Search just our sites by using our customised search engine

Unique Cottages | Electric Scotland's Classified Directory

Click here to get a Printer Friendly PageSmiley

John Knox, A Biography
Chapter XIII - End of the Revolution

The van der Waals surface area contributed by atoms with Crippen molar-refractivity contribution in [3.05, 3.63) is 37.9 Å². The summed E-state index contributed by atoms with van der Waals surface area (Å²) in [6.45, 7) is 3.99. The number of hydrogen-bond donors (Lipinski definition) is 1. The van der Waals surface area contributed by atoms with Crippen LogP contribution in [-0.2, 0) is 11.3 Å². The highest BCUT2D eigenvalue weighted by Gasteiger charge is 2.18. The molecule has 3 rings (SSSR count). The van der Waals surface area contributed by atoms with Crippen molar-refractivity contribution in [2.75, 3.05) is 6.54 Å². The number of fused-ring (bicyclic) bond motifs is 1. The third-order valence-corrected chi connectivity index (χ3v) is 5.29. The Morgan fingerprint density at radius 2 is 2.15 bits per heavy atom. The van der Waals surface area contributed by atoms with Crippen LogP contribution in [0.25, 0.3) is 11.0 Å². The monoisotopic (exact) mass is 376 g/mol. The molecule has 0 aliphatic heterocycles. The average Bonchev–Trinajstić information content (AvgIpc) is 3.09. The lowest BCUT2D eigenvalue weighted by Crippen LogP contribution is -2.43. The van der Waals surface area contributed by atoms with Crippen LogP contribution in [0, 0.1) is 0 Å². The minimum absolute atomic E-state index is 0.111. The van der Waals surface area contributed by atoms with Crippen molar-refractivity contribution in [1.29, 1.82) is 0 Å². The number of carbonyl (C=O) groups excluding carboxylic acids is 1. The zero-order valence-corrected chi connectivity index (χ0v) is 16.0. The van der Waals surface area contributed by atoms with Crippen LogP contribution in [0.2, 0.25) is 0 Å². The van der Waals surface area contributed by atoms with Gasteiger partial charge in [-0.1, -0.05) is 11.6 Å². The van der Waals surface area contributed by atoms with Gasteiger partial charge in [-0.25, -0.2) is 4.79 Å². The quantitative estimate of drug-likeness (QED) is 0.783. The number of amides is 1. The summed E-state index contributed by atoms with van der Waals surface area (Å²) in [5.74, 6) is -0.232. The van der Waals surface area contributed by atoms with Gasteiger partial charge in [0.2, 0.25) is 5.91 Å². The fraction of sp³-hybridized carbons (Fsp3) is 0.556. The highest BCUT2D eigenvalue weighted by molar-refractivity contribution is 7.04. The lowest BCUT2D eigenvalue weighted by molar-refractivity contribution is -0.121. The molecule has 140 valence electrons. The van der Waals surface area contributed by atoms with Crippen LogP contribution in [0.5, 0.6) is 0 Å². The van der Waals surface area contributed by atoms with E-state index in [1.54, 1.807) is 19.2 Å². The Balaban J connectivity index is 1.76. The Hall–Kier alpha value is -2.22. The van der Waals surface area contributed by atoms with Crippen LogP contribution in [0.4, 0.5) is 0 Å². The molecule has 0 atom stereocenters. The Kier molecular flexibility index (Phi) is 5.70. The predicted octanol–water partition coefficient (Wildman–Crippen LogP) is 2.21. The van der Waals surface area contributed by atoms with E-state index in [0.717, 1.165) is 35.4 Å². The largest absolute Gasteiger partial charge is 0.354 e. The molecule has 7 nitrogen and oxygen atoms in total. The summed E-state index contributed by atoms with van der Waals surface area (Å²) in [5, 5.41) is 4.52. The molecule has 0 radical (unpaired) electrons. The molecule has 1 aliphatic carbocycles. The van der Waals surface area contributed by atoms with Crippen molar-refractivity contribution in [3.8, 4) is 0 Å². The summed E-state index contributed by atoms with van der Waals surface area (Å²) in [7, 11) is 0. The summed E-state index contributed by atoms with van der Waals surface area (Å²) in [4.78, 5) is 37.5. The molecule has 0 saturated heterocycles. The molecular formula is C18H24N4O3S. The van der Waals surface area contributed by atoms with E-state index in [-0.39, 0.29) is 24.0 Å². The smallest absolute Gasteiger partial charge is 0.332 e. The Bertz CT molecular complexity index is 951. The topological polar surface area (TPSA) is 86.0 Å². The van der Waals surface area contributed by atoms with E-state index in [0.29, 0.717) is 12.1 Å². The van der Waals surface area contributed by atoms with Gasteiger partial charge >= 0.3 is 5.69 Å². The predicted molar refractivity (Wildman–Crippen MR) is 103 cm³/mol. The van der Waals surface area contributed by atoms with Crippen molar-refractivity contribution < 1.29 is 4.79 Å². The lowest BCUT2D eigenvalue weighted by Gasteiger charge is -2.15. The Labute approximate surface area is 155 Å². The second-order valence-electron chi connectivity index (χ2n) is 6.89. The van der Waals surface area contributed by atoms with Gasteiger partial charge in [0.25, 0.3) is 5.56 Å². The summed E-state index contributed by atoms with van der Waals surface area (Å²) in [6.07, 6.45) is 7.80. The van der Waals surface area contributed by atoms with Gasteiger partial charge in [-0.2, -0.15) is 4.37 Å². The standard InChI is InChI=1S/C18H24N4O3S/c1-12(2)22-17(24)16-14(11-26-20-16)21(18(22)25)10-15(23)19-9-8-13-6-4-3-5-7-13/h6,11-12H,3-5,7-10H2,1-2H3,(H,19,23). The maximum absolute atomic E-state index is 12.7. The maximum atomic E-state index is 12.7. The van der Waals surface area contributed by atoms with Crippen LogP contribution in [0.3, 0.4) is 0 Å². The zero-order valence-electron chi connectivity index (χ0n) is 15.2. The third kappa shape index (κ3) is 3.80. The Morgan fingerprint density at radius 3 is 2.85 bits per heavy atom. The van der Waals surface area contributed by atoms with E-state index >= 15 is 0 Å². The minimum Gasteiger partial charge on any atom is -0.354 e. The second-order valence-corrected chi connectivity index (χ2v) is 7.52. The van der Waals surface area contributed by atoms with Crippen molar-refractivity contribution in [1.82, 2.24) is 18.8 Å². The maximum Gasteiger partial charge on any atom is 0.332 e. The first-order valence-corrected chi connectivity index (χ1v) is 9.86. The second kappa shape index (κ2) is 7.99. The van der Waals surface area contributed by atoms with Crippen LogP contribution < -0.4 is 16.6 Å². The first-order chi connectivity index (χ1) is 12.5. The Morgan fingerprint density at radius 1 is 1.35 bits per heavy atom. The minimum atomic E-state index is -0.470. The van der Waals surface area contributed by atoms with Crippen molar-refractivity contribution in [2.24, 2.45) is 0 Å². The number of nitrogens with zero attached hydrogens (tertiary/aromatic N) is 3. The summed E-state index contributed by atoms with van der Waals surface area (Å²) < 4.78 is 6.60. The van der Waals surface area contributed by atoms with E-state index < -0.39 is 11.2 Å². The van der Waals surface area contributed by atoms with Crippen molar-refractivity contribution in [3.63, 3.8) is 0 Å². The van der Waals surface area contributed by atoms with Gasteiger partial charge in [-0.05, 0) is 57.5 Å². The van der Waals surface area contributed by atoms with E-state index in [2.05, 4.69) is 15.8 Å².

IN considering the position of the opposing parties we find that the Congregation though strong in numbers were poor in resources. Their good men were for the most part "country fellows," untrained and undisciplined. It was the 16th of October before they could join their leaders in their march on Edinburgh, for the harvest was late that year. In a few weeks their farms and crofts would again demand their attention, for they would require to prepare the ground for the harvest of the following year. Unless immediate action could be taken there was every prospect of a fresh dispersion. Nor could the Lords of the Congregation hold out any prospects to them; they had no money. Knox knew this, and in a letter to Cecil he pleads for financial support: "For albeit," he says, "that money by the adversary party largely offered could not corrupt them, yet should extreme poverty compel them to remain at home; for they are so super-expended already that they are not able to bear out their train, and the same thing I write unto you again requiring you to signify the same to such as tender the furtherance of this cause." The Regent, on the other hand, had a compact and well-equipped army, protected in Leith by walls and forts, and duly supplied with all the materials of war. The struggle indeed on these terms was hopeless, and this the Congregation very soon found out.